Before getting into the meaning of arrangement, I want to take a moment to stress the importance of arrangement. Arrangement ultimately bridges the gap between the composition and the mix. Give that a moment to resonate, and I will clarify.
Arrangement refers to the organization of any aspect of a song. A song can be organized in many different ways and still be essentially the same song. The arrangement is simply the way in which the song is delivered.
While there are many different ways of thinking about arrangement, for this article I’m going to talk about three in specific: harmonic arrangement, structural arrangement, and the progression.
The harmonic arrangement is the organization of instruments and their melodic or harmonic roles. The idea is to construct a sonic image using the natural timbre of sounds in the song. For example, do you have a flute playing a part, or a guitar? Which voicings do different instruments take, and what effect will that have on the listener? This is entirely the producer’s or arranger’s choice – and there aren’t really “rights” or “wrongs”, but here are some ideas:
Harmonically dense sounds such as accordions, organs, string ensembles, etc, take up a lot of sonic space. Two easy ways of making these harmonically rich sounds work well is to:
1) Have them doing simple parts that coincide with the main melodic movement. This is a good way to add fullness to the sound, and to vary the progression. For example, you can have your main theme and bass playing during the first part of the verse, and have a string ensemble doing something simple and basic come in during the second part of the verse. This keeps the energy building throughout the verse without actually causing dramatic changes.
2) Have them take over as the main focus with few other harmonic parts at the same time. Having an accordian front and center is going to eat up a lot of sonic space. To retain clarity, you can make this element focal, and keep everything else sparse. Between a string ensemble, a bass, rhythmic elements and vocals, your mix won’t feel sparse at all.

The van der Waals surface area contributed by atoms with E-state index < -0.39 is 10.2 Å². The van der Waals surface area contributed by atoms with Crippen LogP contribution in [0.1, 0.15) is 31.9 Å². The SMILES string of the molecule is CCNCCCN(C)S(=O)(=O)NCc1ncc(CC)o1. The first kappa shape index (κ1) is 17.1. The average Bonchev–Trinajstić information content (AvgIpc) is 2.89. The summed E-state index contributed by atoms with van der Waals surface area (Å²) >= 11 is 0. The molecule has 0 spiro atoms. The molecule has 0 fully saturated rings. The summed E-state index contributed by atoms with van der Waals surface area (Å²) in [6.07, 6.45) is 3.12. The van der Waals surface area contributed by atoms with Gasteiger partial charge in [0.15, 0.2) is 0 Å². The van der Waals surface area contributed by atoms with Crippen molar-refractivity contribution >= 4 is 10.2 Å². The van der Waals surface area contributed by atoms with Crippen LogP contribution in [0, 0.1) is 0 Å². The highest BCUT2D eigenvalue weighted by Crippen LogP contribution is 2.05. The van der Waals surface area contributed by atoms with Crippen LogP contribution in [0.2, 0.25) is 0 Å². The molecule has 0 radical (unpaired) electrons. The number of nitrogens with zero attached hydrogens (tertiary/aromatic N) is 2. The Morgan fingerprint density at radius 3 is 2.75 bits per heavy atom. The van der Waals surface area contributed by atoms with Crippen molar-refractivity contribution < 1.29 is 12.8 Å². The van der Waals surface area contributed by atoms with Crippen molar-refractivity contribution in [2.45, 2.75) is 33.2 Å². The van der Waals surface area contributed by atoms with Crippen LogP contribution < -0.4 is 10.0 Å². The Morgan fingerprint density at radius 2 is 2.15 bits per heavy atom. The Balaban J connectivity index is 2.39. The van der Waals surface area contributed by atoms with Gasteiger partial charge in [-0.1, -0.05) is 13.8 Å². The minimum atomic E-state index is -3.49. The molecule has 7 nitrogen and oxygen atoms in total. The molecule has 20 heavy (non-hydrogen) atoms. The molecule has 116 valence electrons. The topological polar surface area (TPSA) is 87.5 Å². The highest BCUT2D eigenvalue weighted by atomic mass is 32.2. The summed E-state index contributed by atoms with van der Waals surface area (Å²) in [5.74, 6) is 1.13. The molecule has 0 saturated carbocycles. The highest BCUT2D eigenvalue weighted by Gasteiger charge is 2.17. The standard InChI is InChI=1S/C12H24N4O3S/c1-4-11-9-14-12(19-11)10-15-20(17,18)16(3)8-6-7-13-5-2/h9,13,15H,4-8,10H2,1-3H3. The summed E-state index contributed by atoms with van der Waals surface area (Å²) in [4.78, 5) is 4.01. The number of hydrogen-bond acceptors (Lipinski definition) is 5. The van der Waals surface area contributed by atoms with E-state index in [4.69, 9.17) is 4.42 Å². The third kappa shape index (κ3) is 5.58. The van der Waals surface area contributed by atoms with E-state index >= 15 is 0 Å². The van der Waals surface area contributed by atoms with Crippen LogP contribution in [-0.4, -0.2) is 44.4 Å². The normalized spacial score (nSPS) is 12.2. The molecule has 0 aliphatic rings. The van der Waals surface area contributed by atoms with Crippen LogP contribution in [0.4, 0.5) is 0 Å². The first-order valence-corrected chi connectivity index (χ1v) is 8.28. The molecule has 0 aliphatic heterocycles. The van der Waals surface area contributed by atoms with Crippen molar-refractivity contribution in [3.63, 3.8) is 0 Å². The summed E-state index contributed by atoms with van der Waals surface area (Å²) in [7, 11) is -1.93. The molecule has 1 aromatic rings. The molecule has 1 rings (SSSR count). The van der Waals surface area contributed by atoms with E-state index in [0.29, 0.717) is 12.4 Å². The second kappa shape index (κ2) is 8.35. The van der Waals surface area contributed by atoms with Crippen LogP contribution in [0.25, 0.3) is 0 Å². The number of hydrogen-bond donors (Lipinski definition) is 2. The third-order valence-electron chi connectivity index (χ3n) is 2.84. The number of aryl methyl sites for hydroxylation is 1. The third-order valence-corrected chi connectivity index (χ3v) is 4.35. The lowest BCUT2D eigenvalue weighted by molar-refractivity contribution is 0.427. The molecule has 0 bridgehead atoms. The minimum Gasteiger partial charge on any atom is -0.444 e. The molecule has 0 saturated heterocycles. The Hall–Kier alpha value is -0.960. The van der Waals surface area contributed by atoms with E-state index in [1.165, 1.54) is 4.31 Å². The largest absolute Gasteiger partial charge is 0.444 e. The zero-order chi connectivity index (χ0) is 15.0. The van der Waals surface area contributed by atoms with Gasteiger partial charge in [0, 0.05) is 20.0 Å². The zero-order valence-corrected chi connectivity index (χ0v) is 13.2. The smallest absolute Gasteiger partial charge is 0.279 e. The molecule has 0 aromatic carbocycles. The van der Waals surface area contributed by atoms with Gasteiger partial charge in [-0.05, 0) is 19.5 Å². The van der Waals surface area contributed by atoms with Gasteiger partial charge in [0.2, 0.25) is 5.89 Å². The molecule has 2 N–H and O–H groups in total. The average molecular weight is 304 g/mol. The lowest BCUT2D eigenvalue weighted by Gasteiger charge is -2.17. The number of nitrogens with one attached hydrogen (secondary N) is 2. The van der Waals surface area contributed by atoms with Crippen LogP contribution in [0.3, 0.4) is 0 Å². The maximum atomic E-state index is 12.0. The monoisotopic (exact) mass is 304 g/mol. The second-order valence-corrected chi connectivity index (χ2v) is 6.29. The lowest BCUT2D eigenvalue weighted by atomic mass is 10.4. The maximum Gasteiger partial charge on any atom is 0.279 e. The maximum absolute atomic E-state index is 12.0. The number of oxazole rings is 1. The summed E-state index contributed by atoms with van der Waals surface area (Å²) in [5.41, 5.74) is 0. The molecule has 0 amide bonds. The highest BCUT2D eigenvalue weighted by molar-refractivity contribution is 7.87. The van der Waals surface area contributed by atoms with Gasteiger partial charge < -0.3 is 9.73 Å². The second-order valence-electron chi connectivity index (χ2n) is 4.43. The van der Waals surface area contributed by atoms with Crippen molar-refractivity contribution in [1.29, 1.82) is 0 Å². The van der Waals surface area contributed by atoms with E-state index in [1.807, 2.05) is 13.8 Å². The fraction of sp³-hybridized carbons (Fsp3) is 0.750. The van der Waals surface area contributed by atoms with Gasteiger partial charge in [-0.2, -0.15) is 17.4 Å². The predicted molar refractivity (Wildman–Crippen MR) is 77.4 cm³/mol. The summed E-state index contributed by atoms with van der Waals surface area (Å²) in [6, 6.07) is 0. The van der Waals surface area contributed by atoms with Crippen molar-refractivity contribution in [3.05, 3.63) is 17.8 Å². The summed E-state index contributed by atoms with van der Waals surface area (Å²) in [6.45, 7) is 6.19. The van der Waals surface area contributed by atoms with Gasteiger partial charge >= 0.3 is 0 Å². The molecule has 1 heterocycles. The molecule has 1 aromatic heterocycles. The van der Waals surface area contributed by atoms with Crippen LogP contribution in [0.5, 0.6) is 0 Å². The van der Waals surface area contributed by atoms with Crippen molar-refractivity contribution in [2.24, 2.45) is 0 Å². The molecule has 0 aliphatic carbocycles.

Contrary to these ideas, you could go for the “Wall of Sound” idea, where you move tons of dense harmonic parts and mush them all together, then stuff them way behind your lead elements. This creates an extremely dense sonic pallet, but it comes with the cost of instrument clarity.
When the harmonic arrangement is not well thought out, the mixer is often tied down to using a lot EQ in order to allow the instruments to be heard correctly.
Harmonically open sounds such as flutes, clarinets, sine wave synths, or even the middle timbre instruments like trumpets and pianos function differently.
You can create more elaborate counterpoints – but keep in mind these two ideas.
1) Separation. Put things in their unique pitch ranges – if you have a counterpoint working in the same range of notes, you lose the clarity not just of the instruments, but of the harmonic lines as well.
Separate the notes in range more and suddenly you have multiple dynamic harmonic lines that can be introduced or taken away through the course of the song to add dimension and development to the progression. The mix benefit here is that you won’t need much in the way of EQ to make these elements work together, if any.
2) Layering. You can always assign multiple instruments to the exact same role, creating a hybrid-timbral instrument. One of my favorite tricks is to double a rhythm guitar line with a cello. The harmonics are potent – stronger than simply layering up guitars (in my opinion). The trick in the mix is to make the separate layers blend, as opposed to trying to create separation.